• An urban design non-profit that solicits public participation in order to design sustainable neighborhood plans that meet residents’ specific needs.

Academic-Year Internships

For students completing their service learning requirement outside approved courses or individual internships, communication with the Program Manager for Service Learning is required. All service learning criteria apply. Students must complete the Placement Objectives Agreement.

With prior approval, students may arrange their service learning experience under the auspices of one of the following:

  • Stanford in Washington: SIW includes a substantive internship in a wide range of governmental and non-governmental organizations.

  • The Archaeology Program sponsors an internship through ANTHRO 112, Public Archaeology: Market Street Chinatown Archaeology Project. This is an especially appropriate internship option for students in the Cities in Comparative and Historical Perspective Concentration. Contact Prof. Barbara Voss for more information.

Students may also propose an independent internship through URBANST 194. Students who are interested in setting up their own internship should contact the Program Manager for Service Learning and complete the Placement Objectives Agreement. See Online Resources for links to organizations and government agencies.

 

Summer Internship and Fellowship Opportunities

Summer is a fantastic time to work as an intern whether you are embarking on your first internship, continuing a project you began as an intern during the year, or you are interested in working at a different organization. Summer internships usually allow for more substantive work since students are able to have a full-time immersion experience, and there are often opportunities to secure generous funding for a summer internship.

Urban Studies Program Summer Fellowship

The Urban Studies Fellowship provides undergraduates with the opportunity to complement their academic studies with a full-time, paid, internship experience. For majors this experience fulfills the capstone requirement in the major. Learn more.

Haas Center Fellowships

The Haas Center for Public Service offers summer fellowships that fund students’ work in a variety of public service endeavors. Many, though not all, Haas fellowships can translate into internship experiences that meet the Urban Studies internship criteria. The following is a list of fellowships commonly pursued by Urban Studies students, though we recommend students explore the full list of fellowship offerings.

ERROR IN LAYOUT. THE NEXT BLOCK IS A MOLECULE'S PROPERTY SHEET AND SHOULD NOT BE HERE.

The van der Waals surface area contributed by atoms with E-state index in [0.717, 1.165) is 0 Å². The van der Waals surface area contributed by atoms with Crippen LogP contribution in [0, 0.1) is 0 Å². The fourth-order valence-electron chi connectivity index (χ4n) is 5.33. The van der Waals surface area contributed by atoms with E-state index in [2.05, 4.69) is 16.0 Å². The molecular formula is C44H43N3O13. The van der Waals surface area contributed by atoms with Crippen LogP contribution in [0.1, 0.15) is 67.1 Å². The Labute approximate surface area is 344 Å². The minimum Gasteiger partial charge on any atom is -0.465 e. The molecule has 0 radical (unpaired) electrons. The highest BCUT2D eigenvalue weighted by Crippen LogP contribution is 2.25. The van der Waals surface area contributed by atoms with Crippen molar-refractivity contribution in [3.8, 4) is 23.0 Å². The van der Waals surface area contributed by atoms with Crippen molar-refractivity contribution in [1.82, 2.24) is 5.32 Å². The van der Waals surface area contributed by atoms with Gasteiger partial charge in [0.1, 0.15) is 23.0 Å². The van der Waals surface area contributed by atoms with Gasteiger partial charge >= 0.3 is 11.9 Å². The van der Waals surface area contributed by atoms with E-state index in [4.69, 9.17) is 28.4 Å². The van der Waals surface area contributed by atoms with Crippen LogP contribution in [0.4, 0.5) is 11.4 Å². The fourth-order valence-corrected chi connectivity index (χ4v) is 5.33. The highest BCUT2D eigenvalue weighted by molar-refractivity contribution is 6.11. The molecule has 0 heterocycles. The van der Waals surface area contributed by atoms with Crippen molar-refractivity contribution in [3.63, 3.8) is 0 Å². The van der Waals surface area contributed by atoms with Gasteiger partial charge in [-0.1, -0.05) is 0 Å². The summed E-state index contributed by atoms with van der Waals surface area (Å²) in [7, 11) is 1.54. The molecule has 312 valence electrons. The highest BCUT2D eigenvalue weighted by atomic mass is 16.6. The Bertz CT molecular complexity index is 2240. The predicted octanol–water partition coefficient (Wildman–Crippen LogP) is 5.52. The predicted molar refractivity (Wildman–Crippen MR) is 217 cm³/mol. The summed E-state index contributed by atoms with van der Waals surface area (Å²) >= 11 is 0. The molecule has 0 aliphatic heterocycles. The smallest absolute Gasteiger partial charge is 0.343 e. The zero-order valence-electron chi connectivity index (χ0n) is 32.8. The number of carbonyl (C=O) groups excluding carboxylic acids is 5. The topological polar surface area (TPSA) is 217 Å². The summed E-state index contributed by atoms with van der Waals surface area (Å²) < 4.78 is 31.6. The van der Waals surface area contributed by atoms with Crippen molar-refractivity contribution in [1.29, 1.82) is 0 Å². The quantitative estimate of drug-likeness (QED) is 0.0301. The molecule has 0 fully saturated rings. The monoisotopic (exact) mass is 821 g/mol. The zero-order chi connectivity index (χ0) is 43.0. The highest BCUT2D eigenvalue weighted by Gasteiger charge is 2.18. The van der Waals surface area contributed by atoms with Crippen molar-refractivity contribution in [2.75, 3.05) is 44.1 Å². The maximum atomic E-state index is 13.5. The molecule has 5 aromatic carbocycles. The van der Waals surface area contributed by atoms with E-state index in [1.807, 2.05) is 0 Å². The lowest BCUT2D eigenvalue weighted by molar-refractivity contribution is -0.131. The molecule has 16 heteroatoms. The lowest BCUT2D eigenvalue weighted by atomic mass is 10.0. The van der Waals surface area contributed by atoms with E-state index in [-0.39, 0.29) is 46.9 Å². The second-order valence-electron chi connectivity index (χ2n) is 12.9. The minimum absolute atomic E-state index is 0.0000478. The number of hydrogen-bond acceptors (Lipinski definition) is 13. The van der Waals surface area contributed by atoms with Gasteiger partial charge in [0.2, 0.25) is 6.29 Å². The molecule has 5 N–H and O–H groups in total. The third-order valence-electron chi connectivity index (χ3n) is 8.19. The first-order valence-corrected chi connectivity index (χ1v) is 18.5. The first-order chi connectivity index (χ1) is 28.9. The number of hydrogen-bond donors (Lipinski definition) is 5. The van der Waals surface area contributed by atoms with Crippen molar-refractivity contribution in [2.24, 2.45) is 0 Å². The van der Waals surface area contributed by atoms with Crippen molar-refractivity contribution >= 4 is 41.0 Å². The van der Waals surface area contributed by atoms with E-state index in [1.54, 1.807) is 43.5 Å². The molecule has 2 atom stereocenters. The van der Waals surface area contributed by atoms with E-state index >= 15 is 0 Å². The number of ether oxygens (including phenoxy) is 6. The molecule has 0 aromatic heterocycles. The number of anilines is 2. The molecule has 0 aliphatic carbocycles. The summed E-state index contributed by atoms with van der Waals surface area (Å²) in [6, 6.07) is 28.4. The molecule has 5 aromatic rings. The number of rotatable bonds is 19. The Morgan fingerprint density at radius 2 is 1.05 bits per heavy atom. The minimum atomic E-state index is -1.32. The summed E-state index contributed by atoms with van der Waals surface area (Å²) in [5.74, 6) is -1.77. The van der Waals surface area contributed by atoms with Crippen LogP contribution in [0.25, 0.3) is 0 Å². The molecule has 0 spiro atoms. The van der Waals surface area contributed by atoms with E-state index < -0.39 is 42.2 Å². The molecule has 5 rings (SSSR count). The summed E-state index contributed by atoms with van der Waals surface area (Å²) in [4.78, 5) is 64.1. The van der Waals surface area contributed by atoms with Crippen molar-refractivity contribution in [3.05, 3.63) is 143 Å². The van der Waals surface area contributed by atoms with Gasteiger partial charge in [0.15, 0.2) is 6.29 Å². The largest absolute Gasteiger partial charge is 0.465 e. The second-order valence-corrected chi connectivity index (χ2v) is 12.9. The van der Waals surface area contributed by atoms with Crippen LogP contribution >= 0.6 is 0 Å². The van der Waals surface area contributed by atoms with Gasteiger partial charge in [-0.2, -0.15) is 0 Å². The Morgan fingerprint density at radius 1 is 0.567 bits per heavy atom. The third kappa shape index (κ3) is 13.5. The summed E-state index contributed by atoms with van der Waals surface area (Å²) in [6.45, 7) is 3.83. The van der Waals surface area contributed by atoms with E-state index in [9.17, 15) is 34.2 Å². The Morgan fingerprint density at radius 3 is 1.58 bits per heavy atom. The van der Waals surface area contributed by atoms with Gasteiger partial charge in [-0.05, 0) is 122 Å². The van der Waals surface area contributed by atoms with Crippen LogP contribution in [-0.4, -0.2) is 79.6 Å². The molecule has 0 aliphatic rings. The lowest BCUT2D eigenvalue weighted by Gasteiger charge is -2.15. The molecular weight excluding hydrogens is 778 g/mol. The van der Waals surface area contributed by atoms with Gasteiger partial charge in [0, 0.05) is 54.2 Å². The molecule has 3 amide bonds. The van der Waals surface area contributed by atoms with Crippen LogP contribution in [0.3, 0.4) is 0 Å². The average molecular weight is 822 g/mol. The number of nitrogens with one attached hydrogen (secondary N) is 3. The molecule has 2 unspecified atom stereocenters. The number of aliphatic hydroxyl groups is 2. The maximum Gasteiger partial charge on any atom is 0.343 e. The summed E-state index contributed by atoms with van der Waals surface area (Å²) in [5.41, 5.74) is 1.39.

• Urban Summer and Daher Memorial Fellowship: Fellows have the opportunity to spend a summer working at an organization addressing urban issues.
  • Public Interest Law Fellowship: Fellows have the opportunity to spend a summer working fulltime in the field of public interest law.
  • Philanthropy Fellowship:
    The Philanthropy fellowships provide fulltime, nine-week placements in various Bay Area foundations.
  • Education and Youth Development Fellowship:
    Fellows spend the summer doing direct service as staff of Haas Center programs for local youth. Fellows work with either East Palo Alto Stanford Academy (EPASA) or the Upward Bound Program.
  • Stanford In Government:
    SIG provides students with meaningful exposure to the public policy process by placing them in government and nonprofit agencies in the Bay Area, Sacramento, Washington D.C., and internationally.

Applications for the Urban Studies Program Fellowship and Haas Center Fellowships are due in early February. Please allow sufficient time to arrange a placement, solicit letters of recommendation, and write your proposal.

Online Resources

The following online databases are good places to look for organizations, government agencies, and companies that work on urban issues. Some include search functions specifically for internships, fellowships, and jobs.

 

Contact

Deland Chan

Lecturer in Urban Studies, Program Manager for Service Learning

Office: Bldg 120, Room 160

(650) 724-6252

deland@stanford.edu